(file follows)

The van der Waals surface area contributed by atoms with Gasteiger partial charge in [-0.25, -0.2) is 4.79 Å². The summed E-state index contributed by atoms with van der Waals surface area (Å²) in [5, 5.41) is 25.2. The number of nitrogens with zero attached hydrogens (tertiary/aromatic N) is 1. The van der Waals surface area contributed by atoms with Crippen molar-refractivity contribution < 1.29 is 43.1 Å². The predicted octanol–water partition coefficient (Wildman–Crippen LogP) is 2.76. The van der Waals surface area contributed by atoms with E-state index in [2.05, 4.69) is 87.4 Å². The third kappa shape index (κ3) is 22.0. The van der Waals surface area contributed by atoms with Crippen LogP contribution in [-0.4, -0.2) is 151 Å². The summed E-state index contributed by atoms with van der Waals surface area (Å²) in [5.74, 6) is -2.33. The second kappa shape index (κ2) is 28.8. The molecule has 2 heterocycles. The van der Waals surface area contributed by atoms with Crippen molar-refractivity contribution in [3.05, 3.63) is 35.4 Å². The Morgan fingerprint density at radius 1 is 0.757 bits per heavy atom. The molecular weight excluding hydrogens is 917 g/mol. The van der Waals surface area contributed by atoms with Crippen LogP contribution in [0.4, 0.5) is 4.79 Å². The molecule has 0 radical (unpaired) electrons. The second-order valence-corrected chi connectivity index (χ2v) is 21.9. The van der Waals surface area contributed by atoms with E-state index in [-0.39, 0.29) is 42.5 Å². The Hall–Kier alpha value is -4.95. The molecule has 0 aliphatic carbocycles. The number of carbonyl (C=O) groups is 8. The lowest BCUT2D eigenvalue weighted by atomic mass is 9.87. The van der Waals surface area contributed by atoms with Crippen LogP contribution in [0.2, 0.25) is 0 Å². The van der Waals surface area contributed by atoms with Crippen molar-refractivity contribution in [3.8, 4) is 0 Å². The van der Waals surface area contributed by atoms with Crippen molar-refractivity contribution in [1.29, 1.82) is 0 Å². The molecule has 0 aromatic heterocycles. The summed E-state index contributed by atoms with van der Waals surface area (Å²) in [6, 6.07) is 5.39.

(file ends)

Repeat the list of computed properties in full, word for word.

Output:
The van der Waals surface area contributed by atoms with Gasteiger partial charge in [-0.25, -0.2) is 4.79 Å². The summed E-state index contributed by atoms with van der Waals surface area (Å²) in [5, 5.41) is 25.2. The number of nitrogens with zero attached hydrogens (tertiary/aromatic N) is 1. The van der Waals surface area contributed by atoms with Crippen molar-refractivity contribution < 1.29 is 43.1 Å². The predicted octanol–water partition coefficient (Wildman–Crippen LogP) is 2.76. The van der Waals surface area contributed by atoms with E-state index in [2.05, 4.69) is 87.4 Å². The third kappa shape index (κ3) is 22.0. The van der Waals surface area contributed by atoms with Crippen LogP contribution in [-0.4, -0.2) is 151 Å². The summed E-state index contributed by atoms with van der Waals surface area (Å²) in [5.74, 6) is -2.33. The second kappa shape index (κ2) is 28.8. The molecule has 2 heterocycles. The van der Waals surface area contributed by atoms with Crippen molar-refractivity contribution in [3.05, 3.63) is 35.4 Å². The Morgan fingerprint density at radius 1 is 0.757 bits per heavy atom. The molecular weight excluding hydrogens is 917 g/mol. The van der Waals surface area contributed by atoms with Crippen LogP contribution in [0.4, 0.5) is 4.79 Å². The molecule has 0 radical (unpaired) electrons. The second-order valence-corrected chi connectivity index (χ2v) is 21.9. The van der Waals surface area contributed by atoms with E-state index in [-0.39, 0.29) is 42.5 Å². The Hall–Kier alpha value is -4.95. The molecule has 0 aliphatic carbocycles. The number of carbonyl (C=O) groups is 8. The lowest BCUT2D eigenvalue weighted by atomic mass is 9.87. The van der Waals surface area contributed by atoms with Crippen LogP contribution in [0.2, 0.25) is 0 Å². The van der Waals surface area contributed by atoms with Crippen molar-refractivity contribution in [3.8, 4) is 0 Å². The van der Waals surface area contributed by atoms with Crippen molar-refractivity contribution in [1.29, 1.82) is 0 Å². The molecule has 0 aromatic heterocycles. The summed E-state index contributed by atoms with van der Waals surface area (Å²) in [6, 6.07) is 5.39.